Politics & Policy

Got Choice Tv?

You will if IPTV is allowed to thrive.

I still remember the thrill when we first got cable. Gone were those silly rabbit ears. In came channel after channel of marvelous, magical TV. As a big fan of television, I naturally fell in love with cable. I liked the high-speed access but, if I didn’t want a satellite dish growing from my balcony, it was also pretty much my only choice.

Choice is the hallmark of a free economy. We have numerous car manufacturers and dozens of cars to choose from. Even within the individual makes and models, we have options — color, 2-door, 4-door, hatchbacks, and accessories. The list is almost endless.

But with TV we only have a couple choices — at most. And if we don’t like them, our only choice is to turn the set off. The reason for this is that many cable firms work hand-in-hand with local government whether we like it or not. Local governments have set up monopolies across the nation and control them and our TV options through myriad taxes, fees, and franchise regulations.

But now there is another option — that is, if our government doesn’t stifle progress with excessive regulation. TV fans can look toward a new service called IPTV — Internet protocol television. It’s high-tech TV delivered via your computer. According to the Aug. 8, 2005, issue of Fortune magazine, this technology can “deliver to consumers just the video content they want, when they want it, rather than broadcasting every program to millions of homes.”

IPTV offers a wide range of choices including standard and premium channels and even high-definition TV. The line-up also includes video-on-demand, pay-per-view, and digital music. The difference between this new technology and traditional cable is that IPTV subscribers will be able to tailor their viewing experiences to their own personal desires. Imagine the Burger King slogan “Have it your way” applied to TV and you’ll know what I mean.

If government — at the local, state, and national level — doesn’t continue to embrace the cable monopolies, then IPTV will eventually come to your home through upgraded fiber optic lines. Viewers would receive top-flight video service through what was once a mere telephone line.

Several companies are working on developing IPTV. Verizon’s proposed “FiOS TV” service would reach millions of residents and offer them more channels and increased viewing flexibility. SBC Communications calls its IPTV project “Lightspeed,” but the meaning is the same — more choices. And Microsoft has devoted 12 years of research to this sort of product. When industry representatives met with Congress in the spring, they urged legislators to keep regulations to a minimum and let IPTV grow.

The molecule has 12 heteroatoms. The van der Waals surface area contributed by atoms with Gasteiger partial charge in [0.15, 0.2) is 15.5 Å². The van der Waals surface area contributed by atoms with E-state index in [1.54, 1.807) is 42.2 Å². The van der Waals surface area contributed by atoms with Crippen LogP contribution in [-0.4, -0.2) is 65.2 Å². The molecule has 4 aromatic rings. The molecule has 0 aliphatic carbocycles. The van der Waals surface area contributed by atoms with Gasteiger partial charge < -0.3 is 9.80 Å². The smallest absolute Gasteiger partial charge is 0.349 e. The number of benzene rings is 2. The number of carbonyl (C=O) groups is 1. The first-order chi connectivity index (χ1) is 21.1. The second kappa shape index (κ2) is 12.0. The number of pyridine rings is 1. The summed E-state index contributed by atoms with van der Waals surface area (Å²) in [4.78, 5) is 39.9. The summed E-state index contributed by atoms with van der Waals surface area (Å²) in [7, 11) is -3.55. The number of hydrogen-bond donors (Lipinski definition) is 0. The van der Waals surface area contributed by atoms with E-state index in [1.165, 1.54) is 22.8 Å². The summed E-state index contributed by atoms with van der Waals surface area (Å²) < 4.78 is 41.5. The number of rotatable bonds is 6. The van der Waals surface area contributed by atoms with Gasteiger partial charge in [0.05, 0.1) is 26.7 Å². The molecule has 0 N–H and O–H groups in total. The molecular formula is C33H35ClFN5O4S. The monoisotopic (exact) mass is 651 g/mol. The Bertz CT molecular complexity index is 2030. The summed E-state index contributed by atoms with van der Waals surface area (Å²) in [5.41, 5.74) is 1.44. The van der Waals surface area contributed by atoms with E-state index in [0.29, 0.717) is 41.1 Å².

It’s no shock that all this doesn’t make the cable giants happy. They simply don’t like the idea of free-market competition. After all, what monopoly would? Consequently, they are marshalling their forces and fighting IPTV with the archetypical Washington solution — lobbying. Of course, that’s their right. And if they were lobbying for a system where the consumer would win through competition, then I would be on their side.

In reality, they want anything but that. Indeed they are struggling to thwart the introduction of this technology and the new services it would offer to American television viewers. Choice brings competition. Choice means prices drop because you and I get to pick the service that works best for us at the price we can afford.

And that is the exact opposite of what we have now. For years, cable companies have had access to captive customers whose only real choice was to have TV or not. Those of us who have chosen to pay have seen our bills continually rise as new channels appear on our cable system. They don’t even have to be channels we want: We pay for them anyway. Cable customers have had their bills increase an average of more than 40 percent in just the past five years. Forty percent? Is cable 40 percent better than it was in 2000? Not on my set.

In fact, the only place that has seen true innovation and advancement in media is the Internet. Of course, the federal government hasn’t been heavy-handed with Internet regulations or taxes, so that makes sense.

Now these two major technologies are meeting head-to-head: Cable versus Internet. Monopoly versus choice.

In an ideal world, they’d compete and let the consumer decide. But before we get to that paradigmatic ideal, everyone from the FCC on down has to look into the issue. There are bound to be regulatory concerns, tax problems, and who knows what else. That’s natural. What we need now, however, is for government to help ease the transition, not stop it.

Sen. John Ensign (R., Nev.) has proposed one possible solution. According to Congressional Quarterly, his new bill would let phone companies “provide video without obtaining a municipal or state franchise, but those authorities could require the companies to pay an annual fee of up to 5 percent of gross revenues in order to offer service.” This bill is an important start as legislators grapple with the introduction of this technology. Congress needs to figure out some answers, but at least Sen. Ensign understands the pertinent questions.

Dan Gainor is Director of the Media Research Center’s Free Market Project .

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